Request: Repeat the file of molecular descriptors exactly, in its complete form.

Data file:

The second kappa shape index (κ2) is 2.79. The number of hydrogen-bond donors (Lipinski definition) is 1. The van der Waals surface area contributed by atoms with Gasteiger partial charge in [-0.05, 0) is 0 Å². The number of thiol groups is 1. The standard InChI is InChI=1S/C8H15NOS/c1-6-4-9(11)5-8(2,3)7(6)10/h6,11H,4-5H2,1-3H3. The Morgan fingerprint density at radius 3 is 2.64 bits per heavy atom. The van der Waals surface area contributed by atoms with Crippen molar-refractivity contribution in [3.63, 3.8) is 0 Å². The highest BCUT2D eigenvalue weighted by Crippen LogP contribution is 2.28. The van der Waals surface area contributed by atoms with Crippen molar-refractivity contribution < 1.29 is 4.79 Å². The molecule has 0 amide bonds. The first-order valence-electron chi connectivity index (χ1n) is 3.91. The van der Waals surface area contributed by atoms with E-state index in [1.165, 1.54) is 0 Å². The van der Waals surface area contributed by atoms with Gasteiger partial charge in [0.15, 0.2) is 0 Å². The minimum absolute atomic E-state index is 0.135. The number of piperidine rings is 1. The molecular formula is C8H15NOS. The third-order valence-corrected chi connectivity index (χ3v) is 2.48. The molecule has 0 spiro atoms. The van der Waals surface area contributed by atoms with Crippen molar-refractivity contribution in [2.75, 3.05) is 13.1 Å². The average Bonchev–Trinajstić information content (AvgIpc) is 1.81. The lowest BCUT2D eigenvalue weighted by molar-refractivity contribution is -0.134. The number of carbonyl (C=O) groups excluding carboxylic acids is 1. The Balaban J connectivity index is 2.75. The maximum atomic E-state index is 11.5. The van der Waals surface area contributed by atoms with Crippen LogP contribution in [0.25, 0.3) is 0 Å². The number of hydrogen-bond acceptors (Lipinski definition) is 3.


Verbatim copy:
The second kappa shape index (κ2) is 2.79. The number of hydrogen-bond donors (Lipinski definition) is 1. The van der Waals surface area contributed by atoms with Gasteiger partial charge in [-0.05, 0) is 0 Å². The number of thiol groups is 1. The standard InChI is InChI=1S/C8H15NOS/c1-6-4-9(11)5-8(2,3)7(6)10/h6,11H,4-5H2,1-3H3. The Morgan fingerprint density at radius 3 is 2.64 bits per heavy atom. The van der Waals surface area contributed by atoms with Crippen molar-refractivity contribution in [3.63, 3.8) is 0 Å². The highest BCUT2D eigenvalue weighted by Crippen LogP contribution is 2.28. The van der Waals surface area contributed by atoms with Crippen molar-refractivity contribution < 1.29 is 4.79 Å². The molecule has 0 amide bonds. The first-order valence-electron chi connectivity index (χ1n) is 3.91. The van der Waals surface area contributed by atoms with E-state index in [1.165, 1.54) is 0 Å². The van der Waals surface area contributed by atoms with Gasteiger partial charge in [0.15, 0.2) is 0 Å². The minimum absolute atomic E-state index is 0.135. The number of piperidine rings is 1. The molecular formula is C8H15NOS. The third-order valence-corrected chi connectivity index (χ3v) is 2.48. The molecule has 0 spiro atoms. The van der Waals surface area contributed by atoms with Crippen molar-refractivity contribution in [2.75, 3.05) is 13.1 Å². The average Bonchev–Trinajstić information content (AvgIpc) is 1.81. The lowest BCUT2D eigenvalue weighted by molar-refractivity contribution is -0.134. The number of carbonyl (C=O) groups excluding carboxylic acids is 1. The Balaban J connectivity index is 2.75. The maximum atomic E-state index is 11.5. The van der Waals surface area contributed by atoms with Crippen LogP contribution in [0.25, 0.3) is 0 Å². The number of hydrogen-bond acceptors (Lipinski definition) is 3.